Characteristics of T-cytoplasm revertants from tissue culture

Brettell and colleagues (Theor. Appl. Genet. 58:55, 1980) reported that malefertile plants were obtained among plants regenerated from tissue cultures of male-sterile T-cytoplasm corn. The male-fertile plants also were resistant to Helminthosporium maydis race T toxin and were regenerated from control cultures not exposed to toxin.

Among 162 plants regenerated from A188T cultures we have now obtained 8 plants (Table 1) which expressed an immediate altered phenotype for male sterility and toxin susceptibility and/or segregated for such alterations in the maternal progeny.

The results indicate that the following situations can arise in regenerated plants from unselected A188T tissue cultures: (1) the entire plant phenotype may be altered, e.g., fertile tassel, resistant leaves and uniform progeny from the ear (T*6 & 7 and possibly T*8 & 9); (2) the tassel may be sectored for fertility and the leaves may be resistant (T*5) or susceptible (T*2); (3) the tassel may be fertile, the leaves susceptible and the ear may segregate (T*1 & 2); and (4) the plant may be uniform but progeny from tassel seeds may segregate (T*4). In this last case, the tassel was entirely pistilloid and had no lateral branches, therefore, male-fertility in the altered sector likely did not have the opportunity to be expressed in the regenerated plant. Brettell observed one plant that was male fertile and toxin susceptible but did not report data on progeny from that plant. The progeny data shown here support the notion that even though male fertility and toxin resistance can be separated spatially in a regenerated plant (probably as the result of a heterogeneous multicellular condition early in the differentiation process), this separation is temporary and does not carry through to progeny of such plants.

Other progeny tests (data not given) in which the male-fertile, regenerated plants were used as males have confirmed that the male fertility and toxin resistance traits are cytoplasmically inherited.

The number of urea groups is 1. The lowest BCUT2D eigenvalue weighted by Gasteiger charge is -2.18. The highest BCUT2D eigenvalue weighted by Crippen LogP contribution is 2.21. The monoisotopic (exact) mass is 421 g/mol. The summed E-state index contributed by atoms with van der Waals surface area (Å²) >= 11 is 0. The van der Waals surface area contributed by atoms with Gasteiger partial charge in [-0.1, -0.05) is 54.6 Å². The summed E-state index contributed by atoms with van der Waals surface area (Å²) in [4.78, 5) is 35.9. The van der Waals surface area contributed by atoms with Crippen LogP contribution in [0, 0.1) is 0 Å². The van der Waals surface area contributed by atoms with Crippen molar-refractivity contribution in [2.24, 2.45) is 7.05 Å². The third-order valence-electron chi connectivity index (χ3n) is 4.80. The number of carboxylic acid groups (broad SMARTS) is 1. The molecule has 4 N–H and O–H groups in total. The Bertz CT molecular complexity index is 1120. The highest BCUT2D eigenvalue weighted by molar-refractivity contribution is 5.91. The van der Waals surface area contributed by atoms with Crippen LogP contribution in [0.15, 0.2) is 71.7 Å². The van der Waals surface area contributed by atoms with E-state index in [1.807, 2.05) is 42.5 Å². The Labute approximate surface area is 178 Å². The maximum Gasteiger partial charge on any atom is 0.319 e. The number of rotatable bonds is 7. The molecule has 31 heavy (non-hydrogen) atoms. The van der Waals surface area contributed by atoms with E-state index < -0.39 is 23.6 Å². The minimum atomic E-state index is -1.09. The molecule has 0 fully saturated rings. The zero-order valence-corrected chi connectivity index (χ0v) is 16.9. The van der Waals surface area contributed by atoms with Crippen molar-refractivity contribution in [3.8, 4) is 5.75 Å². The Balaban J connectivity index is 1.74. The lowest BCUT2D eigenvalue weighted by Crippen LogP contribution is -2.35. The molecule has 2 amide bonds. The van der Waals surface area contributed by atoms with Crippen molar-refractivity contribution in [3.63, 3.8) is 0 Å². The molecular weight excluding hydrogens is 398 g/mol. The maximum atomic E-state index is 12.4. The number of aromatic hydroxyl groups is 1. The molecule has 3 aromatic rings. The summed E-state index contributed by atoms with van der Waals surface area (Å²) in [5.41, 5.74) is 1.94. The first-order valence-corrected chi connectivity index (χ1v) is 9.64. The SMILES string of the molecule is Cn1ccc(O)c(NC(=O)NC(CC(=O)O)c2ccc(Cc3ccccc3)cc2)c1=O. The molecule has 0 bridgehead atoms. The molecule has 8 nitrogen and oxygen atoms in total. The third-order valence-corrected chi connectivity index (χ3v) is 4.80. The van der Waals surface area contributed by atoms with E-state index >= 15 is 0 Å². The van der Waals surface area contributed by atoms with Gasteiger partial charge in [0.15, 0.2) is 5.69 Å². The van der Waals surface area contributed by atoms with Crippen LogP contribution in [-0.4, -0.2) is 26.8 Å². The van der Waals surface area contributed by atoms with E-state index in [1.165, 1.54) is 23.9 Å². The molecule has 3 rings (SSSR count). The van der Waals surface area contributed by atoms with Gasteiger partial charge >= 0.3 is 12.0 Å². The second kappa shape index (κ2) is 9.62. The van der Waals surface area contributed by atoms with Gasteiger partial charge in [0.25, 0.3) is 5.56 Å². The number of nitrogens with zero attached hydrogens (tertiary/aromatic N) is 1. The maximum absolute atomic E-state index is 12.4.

Mitochondrial DNA (mtDNA) was extracted from the variant lines by the procedure of Kemble et al. (Genetics 95:451, 1980) and digested with various restriction enzymes. Fig. 1 shows the patterns obtained when mtDNAs from A188N and A188T controls and the six variants were digested with Xho1. Examination of ethidium bromide-stained gels revealed that a fragment of about 6.6Kb was missing in five of the six variant lines compared to the A188T control pattern. This alteration is the same as found in previous analyses of nine other tissue culture-derived lines selected for toxin resistance (Gengenbach et al., Theor. Appl. Genet. 59:161, 1981; Pring and Gengenbach, unpublished). One male-fertile, toxin-resistant line (T*4) has not exhibited any detectable differences from the A188T control pattern. T*4 mtDNA has a band at the comparable position as the 6.6Kb fragment in A188T mtDNA, but small alterations may not be resolved by this level of comparison. T*5 also exhibits alterations in higher molecular weight fragments indicating the possibility of additional rearrangements in this line.

We have compared mtDNA from 34 male-sterile, toxin-susceptible lines derived from plants regenerated from unselected A188T cultures. None of these lines had detectable alterations in the 6.6Kb fragment (not shown). Thus, 14 of 15 male-fertile, resistant lines but 0 of 34 male-sterile, susceptible lines regenerated from T cytoplasm cultures at Minnesota have an alteration in a specific portion of the mtDNA. We think the circumstantial evidence is strong enough to propose that the 6.6Kb fragment is responsible for the male-sterile, toxin-susceptible phenotype of T cytoplasm corn and that alterations in this sequence (e.g., base substitutions, new restriction sites, rearrangements or deletions) could result in a male-fertile, toxin-resistant phenotype.

Table 1.

Figure 1.

Burle Gengenbach and Paul Umbeck


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